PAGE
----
In the mythology of all the Celtic countries, animals are portrayed as majestic messengers of God. Even when they are killed, their death is seen as imparting a higher spiritual knowledge to the men who consume them.

From The Two Bulls:

The story of The Two Bulls from Táin Bó Cuailnge is one of the most renowned in ancient Irish literature, and best embodies the Celtic belief that animals have extraordinary magical powers. Like the horse, the bull is pervasive in Celtic mythology. It is in this selection that we are introduced to the most famousthe White–horned and the Brown bull, mythical beasts thought to have originally been fairy swineherds. It is also fascinatingand typicalin this story that Medb, queen of Connacht, is willing to wage war over these beasts, and that she takes advice from a shape–changing eel without question.

One day Medb went out to the spring, with a small bronze vessel in her hand, and she dipped it in the water, and the little eel went into it, and every colour was to be seen on him. And she was a long time looking at him, she thought the colours were so beautiful. Then the water went away, and the eel was alone in the vessel. "It is a pity you cannot speak to me," said Medb. "What is it you want to know?" said the eel. "I would like to know what way it is with you in the shape of a beast," she said, "and I would like to know what will happen to me after I get the sway over Connacht." "Indeed it is a tormented beast I am," he said, "and it is in many shapes I have been. And as to yourself," he said, "handsome as you are, you should take a good man to be with you in your sway." "I have no wish," said Medb, "to let a man of Connacht get the upper hand over me." And with that she went home again. But she married Ailill after that, and as for the eel, he was swallowed down by one of Medb's cows that came to drink at the spring.

And it was from that cow, and from the cow that belonged to Daire, son of Fachna, the two bulls were born, the White–horned and the Brown. They were the finest ever seen in Ireland, and gold and silver were put on their horns by the men of Connacht. In Connacht, no bull dared bellow before the White–horned, and in Ulster, no boar dare bellow before the Brown.

As to the Brown, he that had been Friuch, the Munster swineherd, his lowing when he would be coming home every evening to his yard was good music to the people of the whole of Cuailnge. And wherever he was, neither Bocanachs nor Bananachs nor witches of the valley, could come into the one place with him. And it was on account of him the great war broke out.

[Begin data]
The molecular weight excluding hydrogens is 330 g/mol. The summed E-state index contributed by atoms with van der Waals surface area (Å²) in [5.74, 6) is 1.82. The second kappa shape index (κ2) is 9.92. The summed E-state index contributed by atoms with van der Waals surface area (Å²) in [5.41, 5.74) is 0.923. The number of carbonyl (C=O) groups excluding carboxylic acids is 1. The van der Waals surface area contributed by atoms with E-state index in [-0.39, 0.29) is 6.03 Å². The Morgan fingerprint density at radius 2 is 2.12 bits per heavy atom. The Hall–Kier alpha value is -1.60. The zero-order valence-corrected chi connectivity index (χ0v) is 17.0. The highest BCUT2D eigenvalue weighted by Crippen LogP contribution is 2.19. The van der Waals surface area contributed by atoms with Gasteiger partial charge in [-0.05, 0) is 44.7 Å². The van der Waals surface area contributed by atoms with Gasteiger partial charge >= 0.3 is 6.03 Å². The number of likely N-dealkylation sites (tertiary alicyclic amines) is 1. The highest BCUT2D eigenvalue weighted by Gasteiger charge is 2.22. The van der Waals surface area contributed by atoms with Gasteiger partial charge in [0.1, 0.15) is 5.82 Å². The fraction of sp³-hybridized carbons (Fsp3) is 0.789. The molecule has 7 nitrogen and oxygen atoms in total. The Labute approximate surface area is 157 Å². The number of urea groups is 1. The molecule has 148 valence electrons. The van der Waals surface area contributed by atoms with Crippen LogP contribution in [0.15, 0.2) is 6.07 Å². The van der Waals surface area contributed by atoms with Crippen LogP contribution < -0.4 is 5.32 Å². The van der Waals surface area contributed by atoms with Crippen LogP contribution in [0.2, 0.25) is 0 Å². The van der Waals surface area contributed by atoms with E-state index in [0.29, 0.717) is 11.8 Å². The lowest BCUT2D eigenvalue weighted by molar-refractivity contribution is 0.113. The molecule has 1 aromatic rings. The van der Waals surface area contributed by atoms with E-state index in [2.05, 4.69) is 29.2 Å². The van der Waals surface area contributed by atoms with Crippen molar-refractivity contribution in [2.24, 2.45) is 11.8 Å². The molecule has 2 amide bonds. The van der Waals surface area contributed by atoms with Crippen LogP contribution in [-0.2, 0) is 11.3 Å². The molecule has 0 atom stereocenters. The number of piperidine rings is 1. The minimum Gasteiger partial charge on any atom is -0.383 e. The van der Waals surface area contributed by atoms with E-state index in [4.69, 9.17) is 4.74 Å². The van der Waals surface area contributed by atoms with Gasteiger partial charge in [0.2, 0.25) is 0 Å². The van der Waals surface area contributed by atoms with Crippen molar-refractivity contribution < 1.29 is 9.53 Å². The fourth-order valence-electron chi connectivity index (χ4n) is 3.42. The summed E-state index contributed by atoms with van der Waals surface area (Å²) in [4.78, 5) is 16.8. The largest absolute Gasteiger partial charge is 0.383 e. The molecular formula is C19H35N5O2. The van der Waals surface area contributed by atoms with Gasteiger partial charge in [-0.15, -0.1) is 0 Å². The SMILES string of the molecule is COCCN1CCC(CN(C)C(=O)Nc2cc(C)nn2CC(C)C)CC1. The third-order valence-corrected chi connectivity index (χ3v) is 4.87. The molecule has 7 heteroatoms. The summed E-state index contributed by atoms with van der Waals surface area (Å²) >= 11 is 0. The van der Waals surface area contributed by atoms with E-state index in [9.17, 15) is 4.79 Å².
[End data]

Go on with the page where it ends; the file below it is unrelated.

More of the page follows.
Now, when Medb saw at Ilgaireth that the battle was going against her, she sent eight of her own messengers to bring away the Brown Bull, and his heifers. "For whoever goes back or does not go back," she said, "the Brown Bull must go to Cruachan."

Now, when the Brown Bull came into Connacht, and saw the beautiful trackless country before him, he let three great loud bellowings out of him. As soon as the White–horned heard that, he set out for the place those bellowings came from, with his head high in the air. Then Medb said that the men of her army must not go to their homes till they would see the fight between the two bulls. And they all said someone must be put to watch the fight, and to give a fair report of it afterwards. And it is what they agreed, that Bricriu should be sent to watch it, because he had not taken any side in the war; for he had been through the whole length of it under care of physicians at Cruachan, with the dint of the wound he got the day he vexed Fergus, and that Fergus drove the chess–men into his head. "I will go willingly," said Bricriu. So he went out and took his place in a gap, where he could have a good view of the fight.

As soon as the bulls caught sight of one another they pawed the earth so furiously that they sent the sods flying, and their eyes were like balls of fire in their heads; they locked their horns together, and they ploughed up the ground under them and trampled it, and they were trying to crush and to destroy one another through the whole length of the day.